Saturday, November 25, 2023


Movie Name:
Year of Release: 2023
Director: Ridley Scott
Starring: Joaquin Phoenix, Vanessa Kirby, Tahar Rahim, Rupert Everett, Mark Bonnar, Paul Rhys, Ben Miles, Riana Duce, Ludivine Sagnier, Edouard Philipponnat, Miles Jupp, Scott Handy, Youssef Kerkour, John Hollingworth, Julian Rhind-Tutt, Sinead Cusack, Harriet Bunton, Julian Wadham, Catherine Walker
Genre: Drama
Score out of ten (whole numbers only): 3
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Synopsis and Review
The prolific Ridley Scott is back, following the troubled releases he had in 2021, with "The Last Duel" and "House of Gucci" both failing to find support with audiences (though at least "The Last Duel" had some middling reviews). He reunites once again with screenwriter David Scarpa whom he worked with on "All the Money in the World". This time around the focus of their narrative is Napoleon Bonaparte, whom we first encounter witnessing the beheading of Marie Antoinette during the French Revolution. With the incentive and support from Paul Barras, Napoleon manages to storm the city of Toulon and expel the British from that port. He's rewarded for his leadership and soon while in Paris, becomes acquainted with Jos├ęphine de Beauharnais, a young widow who captures his attention and heart. They soon marry, and while profoundly in love with her, they are unable to have children. Napoleon is soon in Egypt, expanding the French Empire, in an expedition where he's a victor. He learns however that Josephine has been unfaithful, and decides to return to Paris. They quarrel and while the relationship almost dissolves, they manage to stay together. In the meantime Bonaparte is being groomed by others in the Republic, to effectively take over, much like classic Rome, and be part of a triumvirate. That soon happens, and Bonaparte becomes First Consul. His ambitions keep propelling him, soon landing him with the title of Emperor, eventually leading him to battle the Austrians and the Russians, whom he defeats at the Battle of Austerlitz. While his military excursions prove successful, at home the friction increases, since Josephine is unable to get pregnant, and Napoleon soon discovers the issue doesn't lie with him, since he impregnates a young woman. He divorces Josephine, though his passion for her does not waver.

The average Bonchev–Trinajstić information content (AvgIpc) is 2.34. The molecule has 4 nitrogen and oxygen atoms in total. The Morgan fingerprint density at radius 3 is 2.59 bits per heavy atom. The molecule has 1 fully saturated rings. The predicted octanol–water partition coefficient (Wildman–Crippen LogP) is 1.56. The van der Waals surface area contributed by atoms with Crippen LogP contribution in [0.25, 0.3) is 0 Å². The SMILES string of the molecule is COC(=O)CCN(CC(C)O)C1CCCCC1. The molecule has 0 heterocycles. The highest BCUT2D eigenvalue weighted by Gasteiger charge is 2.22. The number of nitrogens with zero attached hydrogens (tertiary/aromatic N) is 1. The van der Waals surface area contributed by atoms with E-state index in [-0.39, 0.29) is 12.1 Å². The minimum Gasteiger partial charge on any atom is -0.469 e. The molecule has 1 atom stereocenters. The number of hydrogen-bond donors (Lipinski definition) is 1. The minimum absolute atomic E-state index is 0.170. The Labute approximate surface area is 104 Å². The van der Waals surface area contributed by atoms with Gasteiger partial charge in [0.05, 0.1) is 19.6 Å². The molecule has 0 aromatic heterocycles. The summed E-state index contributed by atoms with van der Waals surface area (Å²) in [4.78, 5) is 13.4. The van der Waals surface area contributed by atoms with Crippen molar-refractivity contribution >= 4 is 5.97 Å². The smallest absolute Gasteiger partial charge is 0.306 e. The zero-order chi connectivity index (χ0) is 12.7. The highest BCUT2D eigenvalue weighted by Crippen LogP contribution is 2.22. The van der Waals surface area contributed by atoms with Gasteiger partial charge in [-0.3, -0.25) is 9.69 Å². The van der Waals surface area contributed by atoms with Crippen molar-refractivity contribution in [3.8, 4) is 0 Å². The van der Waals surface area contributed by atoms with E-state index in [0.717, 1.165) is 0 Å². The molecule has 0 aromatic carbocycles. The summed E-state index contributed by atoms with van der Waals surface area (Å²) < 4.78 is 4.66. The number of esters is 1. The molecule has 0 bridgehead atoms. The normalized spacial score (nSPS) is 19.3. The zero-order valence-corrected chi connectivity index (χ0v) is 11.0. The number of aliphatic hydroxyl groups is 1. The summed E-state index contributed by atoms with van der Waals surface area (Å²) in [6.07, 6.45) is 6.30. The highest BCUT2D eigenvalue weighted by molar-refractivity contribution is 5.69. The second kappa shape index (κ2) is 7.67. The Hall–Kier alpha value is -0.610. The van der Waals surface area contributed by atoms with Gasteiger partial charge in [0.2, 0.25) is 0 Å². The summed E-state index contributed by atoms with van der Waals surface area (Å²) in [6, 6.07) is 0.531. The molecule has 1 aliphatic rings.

These days I go into Ridley Scott's films with a certain amount of trepidation, since most of his features have been in my opinion, an array of missed opportunities. The latest of his cinematic experiences I've actually enjoyed was "The Martian", adapted from the book by Andy Weir. I've come to realize that the most successful films from this director, aren't just the ones with solid scripts (the "Blade Runner" script had its fair share of issues, and it's a great film), but the ones where he manages to bring the environment/context in which his characters live in, as an additional character of the feature itself. He's not a director particularly worried in tapping the undercurrents or subtleties of characters, he paints with broad strokes, giving the central characters what he believes to be enough to make them interesting, but always interested in the larger canvas. The problem with tackling a complex character such as Napoleon, isn't solely deciding on the time period that is going to be the focus for the feature, it's how to bring such a divisive character to life, making sure that this persona, his passions, his abilities get properly illustrated (or at least hinted at). This script sadly fails to deliver across the board: this feature isn't meant to be by any means a documentary but the character is never given much in terms of arc, or for that matter, in terms of showcasing his accomplishments beyond what is depicted in some wars. The supporting characters get even less of a dimension in this epic: Josephine is showcased rather passively, including understanding her passions and what instigates her to adultery. And the political manipulators who surround Bonaparte are also minimized in their own motivations and even interactions (actually, come to think of it, the characters around Napoleon seem to be always in motion). For a film well beyond two hours, it brings no insight into the love story between these two characters, and as far as the battle scenes, they feel repetitive and already better explored in other Ridley Scott's films, such as "Kingdom of Heaven" and even the celebrated "Gladiator". Joaquin Phoenix as brilliant as he is, sadly composes this character with a detachment that is unlike him, opting to make the character rather observing and almost soporific. The supporting cast sadly has little to do, including Vanessa Kirby, Tahar Rahim, Sinead Cusack and Rupert Everett. The production team is also not that great, with Darius Wolski's cinematography not really working (the gray tones are just done at this point), though Janty Yates and David Crossman's costumes are impeccable. Oh and a personal pet peeve: this is indeed a film about an historical French figure, but that doesn't mean the film has to highlight some french songs to rub it in to the audience (we get it, Napoleon Bonaparte is French). It's not a disaster, but it's not a very interesting film either.